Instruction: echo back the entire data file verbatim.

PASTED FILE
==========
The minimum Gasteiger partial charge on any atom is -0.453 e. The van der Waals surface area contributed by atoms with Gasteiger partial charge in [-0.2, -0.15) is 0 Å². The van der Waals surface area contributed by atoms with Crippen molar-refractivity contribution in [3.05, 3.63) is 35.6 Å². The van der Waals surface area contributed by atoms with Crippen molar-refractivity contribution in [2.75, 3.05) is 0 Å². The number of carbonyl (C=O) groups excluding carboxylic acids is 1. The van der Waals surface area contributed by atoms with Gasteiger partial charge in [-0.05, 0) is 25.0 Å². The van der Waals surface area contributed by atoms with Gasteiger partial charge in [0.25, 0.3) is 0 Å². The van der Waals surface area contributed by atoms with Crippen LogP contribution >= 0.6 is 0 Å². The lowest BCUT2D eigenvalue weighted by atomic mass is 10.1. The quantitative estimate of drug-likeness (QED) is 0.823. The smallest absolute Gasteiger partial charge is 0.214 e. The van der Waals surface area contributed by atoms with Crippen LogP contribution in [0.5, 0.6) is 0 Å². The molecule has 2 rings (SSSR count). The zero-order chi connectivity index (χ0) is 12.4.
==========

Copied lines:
The minimum Gasteiger partial charge on any atom is -0.453 e. The van der Waals surface area contributed by atoms with Gasteiger partial charge in [-0.2, -0.15) is 0 Å². The van der Waals surface area contributed by atoms with Crippen molar-refractivity contribution in [3.05, 3.63) is 35.6 Å². The van der Waals surface area contributed by atoms with Crippen molar-refractivity contribution in [2.75, 3.05) is 0 Å². The number of carbonyl (C=O) groups excluding carboxylic acids is 1. The van der Waals surface area contributed by atoms with Gasteiger partial charge in [-0.05, 0) is 25.0 Å². The van der Waals surface area contributed by atoms with Gasteiger partial charge in [0.25, 0.3) is 0 Å². The van der Waals surface area contributed by atoms with Crippen LogP contribution >= 0.6 is 0 Å². The lowest BCUT2D eigenvalue weighted by atomic mass is 10.1. The quantitative estimate of drug-likeness (QED) is 0.823. The smallest absolute Gasteiger partial charge is 0.214 e. The van der Waals surface area contributed by atoms with Crippen LogP contribution in [0.5, 0.6) is 0 Å². The molecule has 2 rings (SSSR count). The zero-order chi connectivity index (χ0) is 12.4.